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HOME > Korean J Prev Med > Volume 8(1); 1975 > Article
Original Article Differential Effects of Communication Media on Family Planning Behavior.
Hyung Jong Park, Kyung Kyoon Chung, Dal Sun Han
Journal of Preventive Medicine and Public Health 1975;8(1):37-52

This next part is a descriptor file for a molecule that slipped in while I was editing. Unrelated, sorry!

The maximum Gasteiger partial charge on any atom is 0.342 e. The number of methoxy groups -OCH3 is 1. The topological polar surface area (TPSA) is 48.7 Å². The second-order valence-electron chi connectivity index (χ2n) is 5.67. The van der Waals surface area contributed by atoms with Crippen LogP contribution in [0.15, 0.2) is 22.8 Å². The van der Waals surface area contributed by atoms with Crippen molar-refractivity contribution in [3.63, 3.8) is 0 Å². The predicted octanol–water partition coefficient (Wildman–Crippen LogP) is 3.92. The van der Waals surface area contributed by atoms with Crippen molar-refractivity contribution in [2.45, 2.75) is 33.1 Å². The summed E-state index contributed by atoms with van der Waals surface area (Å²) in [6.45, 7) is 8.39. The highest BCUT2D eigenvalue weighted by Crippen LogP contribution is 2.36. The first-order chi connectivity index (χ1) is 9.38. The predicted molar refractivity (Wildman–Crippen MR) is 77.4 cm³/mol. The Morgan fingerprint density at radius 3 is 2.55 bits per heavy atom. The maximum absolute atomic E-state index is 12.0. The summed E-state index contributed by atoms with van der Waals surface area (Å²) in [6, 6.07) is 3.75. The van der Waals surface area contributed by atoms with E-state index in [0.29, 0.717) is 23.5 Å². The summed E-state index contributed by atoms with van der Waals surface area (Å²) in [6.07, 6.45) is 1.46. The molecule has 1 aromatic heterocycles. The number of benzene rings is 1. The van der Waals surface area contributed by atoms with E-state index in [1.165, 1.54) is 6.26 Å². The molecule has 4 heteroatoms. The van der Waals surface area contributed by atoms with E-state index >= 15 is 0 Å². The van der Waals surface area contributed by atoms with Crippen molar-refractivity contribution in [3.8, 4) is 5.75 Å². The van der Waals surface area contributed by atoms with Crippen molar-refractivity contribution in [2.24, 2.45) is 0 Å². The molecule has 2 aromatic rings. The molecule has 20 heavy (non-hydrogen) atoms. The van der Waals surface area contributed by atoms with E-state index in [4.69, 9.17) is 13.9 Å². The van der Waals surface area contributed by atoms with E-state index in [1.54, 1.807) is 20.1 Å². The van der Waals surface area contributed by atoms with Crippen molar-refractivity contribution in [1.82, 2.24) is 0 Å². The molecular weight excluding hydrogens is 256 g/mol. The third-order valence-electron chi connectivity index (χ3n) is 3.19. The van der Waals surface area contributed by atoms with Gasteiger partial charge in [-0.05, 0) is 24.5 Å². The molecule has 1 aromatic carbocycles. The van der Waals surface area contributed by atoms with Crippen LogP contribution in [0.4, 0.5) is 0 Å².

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The use of communication media suitable for the audience and message is important in conducting effective family planning IEC activities. This study 'intended to assess differential effects of various media used by the Korean program on rural women's family planning knowledge, attitude, and practice. Data for the study were collected originally for the study of family planning mothers' clubs by the School of Public Health, Seoul National University in 1973. The sample was drawn according to the principle usually employed in obtaining a small sample from a large area. Initially, a sample of 25 Gun's was selected from a total of 138 Gun's by systematic random sampling on the basis of the list of number of mother's clubs in each Gun. Secondly, from each of these primary units(Gun) selected, two second stage units(Myon) were drawn by a systematic random sampling method based on the list of the number of Li's -in each Myon. Finally, a sample of nine Li's was drawn by a simple random sampling method from each Myon selected in the second stage sampling. In this way, a total of 450 Li's, 18 Li's from each of 25 Gun's, were selected. In one of thess 18 Li's of each Gun, all the married women with a living husband, up to age 49, were interviewed. out of 1.052 women interviewed, 145 women were naturally sterile or beyond menopause, and were excluded from thib study. Thus, the analytical population consists of 90 fecundable wives, including those with tubal ligation. A series of analyses were made to examine the relationships between family planning status and selected socio-demographic and communication variables. The family planning status was measured by three indicators, one for each of family planning knowledge, attitude, and practice. The variable for family planning knowledge was created by classifying the respondents into two groups: 1) those who professed to know in detail at least one contraceptive method out of a total of five, including the loop, oral pill, vasectomy, condom, and rhythm, and 2) those who had no professed knowledge about any method. The variable for family planning attitude was dichotomized into those who had favorable attitude toward at least one method among the same list of five, and those who did not have a favorable attitude toward any method. Contraceptive status was classified into two categories of current users and non-users. The independent variables, applied to explain the family planning status, include four sociode-mographie variables and six communication variables. The socio-demographic variables are age, education, number of living children and sons, and ideal number of sons. Communication variables are frequency of exposure to family planning messages through each of the following channels: radio and/or TV, newspaper and/or magazine, 'Happy Home' and/or leaflet, public meeting and/or lecture, family planning worker, and neighbor. Major findings obtained from the analysis are summarized as follows: 1. It was observed that about 33% of the eligible women did not want to have additional children but were not practicing contraception(pong-eem). About half of these women were ever-users and the other half were never-users. They have at least perceived the need for family planning, and thus, should be a primary target population for family planning IEC activities. 2. Socio-demographic variables showed a'closer association with practice than with knowledge or attitude. 3. The communication variables affected family planning status over and above the effects of the socio-demographic variables. When the communication variables were added to the socio-demographic variables as independent variables in the multiple classification analysis, the explained variance was increased by 6.3% in knowledge, 8.7% in attitude, and 4.3% in practice. This also suggests that the communication variables exert larger effects on knowledge and attitude than on practice. Family planning adoption decisions may be influenced by many other factors as well as by family planning knowledge and attitude. 4. The Beta-coefficient was computed for each of the independent variables in multiple classification analysis. Among the media considered in this study, 1) neighborhood communication, radio and/or TV, and 'Happy Home' and/or leaflet had significant effect on family planning knowledge:2) public meetings and/or lecture, radio and/or TV, and neighborhood communication had significant effect on family planning attitude: and 3) radio and/or TV, Happy Home and/or leaflet, and home visit had significant effect on family planning practice. Although program media, neighborhood communication, and radio and/or TV appeared to be more effective than other media, no definite pattern emerged. In the interpretation of these data, however, it should be remembered tha t the frequency of contact varies with the media. 5. When women were exposed to family planning messages more frequently, they tended to have more detailed knowledge about, and more favorable attitudes toward family planning, and were more likely to he practicing family planning. 6. Media behavior differed with age and educational level. It was found that the younger the women and the higher their educational level, the more frequently they were exposed to family planning messages through radio, TV, or printed materials. On the other hand, the older the women and the lower their educational level, the more frequently they were exposed to family planning messages through meetings, home visits, and neighborhood communication. This implies that the audiences' characteristics, such as age and educational level, should be taken into account in the selection of appropriate media.